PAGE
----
In the clip below from his interview with Chuck Todd on Meet the Press yesterday (whole 18-minute segment here), Dick Cheney responded to a question regarding what he would say if ISIS were to waterboard captured Americans. How could we complain? His response may not be the Answer of the Year, but it’s up there.
It seems to me that Cheney undertook two tasks in his appearance on Meet the Press yesterday. He declined to engage Todd in a dispute over the meaning of torture, although he cited the legal opinions on which the interrogation program was based.
Rather, he gave voice to the challenge he and his colleagues in the Bush administration confronted to protect the United States from a second “mass casualty attack” after 9/11. As President Bush puts it in this context in Decision Points (to which Cheney also alluded): “My most solemn responsibility as president was to protect the country. I approved the use of the interrogation techniques.”
In responding to Todd, Cheney also gave voice to the common sense of the matter. His contempt for the false equivalence of Todd’s questions is withering.
At the opening of the clip above, Cheney invoked the opinion of Air Force Col. (ret.) Leo Thorsness disputing the view that the interrogation technique employing waterboarding on senior al Qaeda officials constituted torture. Leo is a Minnesota native and recipient of the Medal of Honor. Within days of his Medal of Honor mission, he was shot down and captured by the North Vietnamese Communists, who held him captive for over six years in the Hanoi Hilton with John McCain and elsewhere in isolation.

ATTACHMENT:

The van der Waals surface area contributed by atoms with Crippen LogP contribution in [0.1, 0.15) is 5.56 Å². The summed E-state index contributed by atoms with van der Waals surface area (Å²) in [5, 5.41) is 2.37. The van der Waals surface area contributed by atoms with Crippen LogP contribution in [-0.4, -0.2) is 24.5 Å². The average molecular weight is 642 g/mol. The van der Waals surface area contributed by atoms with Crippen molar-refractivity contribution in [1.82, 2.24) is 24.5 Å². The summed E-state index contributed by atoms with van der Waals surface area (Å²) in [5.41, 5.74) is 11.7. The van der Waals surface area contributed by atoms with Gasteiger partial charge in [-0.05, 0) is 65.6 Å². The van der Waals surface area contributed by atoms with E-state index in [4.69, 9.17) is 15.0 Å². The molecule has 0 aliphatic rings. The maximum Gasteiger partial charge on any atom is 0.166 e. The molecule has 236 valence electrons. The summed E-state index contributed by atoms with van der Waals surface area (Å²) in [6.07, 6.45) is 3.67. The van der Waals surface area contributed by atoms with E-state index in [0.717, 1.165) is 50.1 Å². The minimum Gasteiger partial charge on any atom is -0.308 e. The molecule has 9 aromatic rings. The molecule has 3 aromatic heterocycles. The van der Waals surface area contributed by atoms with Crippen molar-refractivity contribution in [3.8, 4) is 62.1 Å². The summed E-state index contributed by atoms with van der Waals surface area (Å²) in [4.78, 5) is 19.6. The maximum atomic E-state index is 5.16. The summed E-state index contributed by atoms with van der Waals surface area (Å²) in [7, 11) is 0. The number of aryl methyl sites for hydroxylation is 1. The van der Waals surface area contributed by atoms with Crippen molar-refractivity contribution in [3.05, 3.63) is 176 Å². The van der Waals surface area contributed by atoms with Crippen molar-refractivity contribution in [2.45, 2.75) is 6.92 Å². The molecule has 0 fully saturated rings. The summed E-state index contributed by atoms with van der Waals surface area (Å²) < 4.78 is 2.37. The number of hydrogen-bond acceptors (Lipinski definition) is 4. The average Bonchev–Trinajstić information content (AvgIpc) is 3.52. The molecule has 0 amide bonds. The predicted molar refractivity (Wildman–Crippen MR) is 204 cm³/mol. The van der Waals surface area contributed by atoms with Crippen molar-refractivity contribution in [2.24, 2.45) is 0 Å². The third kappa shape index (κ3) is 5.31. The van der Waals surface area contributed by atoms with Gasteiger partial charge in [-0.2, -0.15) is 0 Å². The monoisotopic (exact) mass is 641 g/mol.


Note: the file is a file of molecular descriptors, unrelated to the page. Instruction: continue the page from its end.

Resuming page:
Upon his capture, the Communists tortured Leo for 18 straight days. The torture continued for the first three years of his captivity. Leo relates his experience in his extraordinarily moving memoir Surviving Hell (I contributed the introduction). Leo’s experience contrasts markedly with that of the Gitmo detainees, whose custody President Bush describes in Decision Points:
At Guantanamo, detainees were given clean and safe shelter, three meals a day, a personal copy of the Koran, the opportunity to pray five times daily, and the same medical care their guards received. They had access to exercise space and a library stocked with books and DVDs. One of the most popular was an Arabic translation of Harry Potter.
Stop, you’re killing me.
In 2009, we published Leo’s column on the question of “torture,” which eschewed the legal issues and spoke from his personal experience. Leo refers to Medal of Honor recipient Bud Day as well as John McCain in his column; Col. Day died last year. Here is Leo’s column in relevant part:
Of the 350 “old timer” Vietnam POWs, the majority were severely tortured by the North Vietnamese. Ironically the Department of Defense did not formally study torture after the POWs were released in 1973. We provided our military an actual “torture database library” but to this day, the Pentagon has never tapped the resource to help clarify national debate about “what is torture.”
I and many other Vietnam POWs were tortured severely – some were tortured to death. Several POWs wrote books after our release in 1973 describing the torture in detail. Mike McGrath’s book had extensive drawings vividly depicting types of torture the North Vietnamese used. (A gallery of McGrath’s drawings is accessible here.)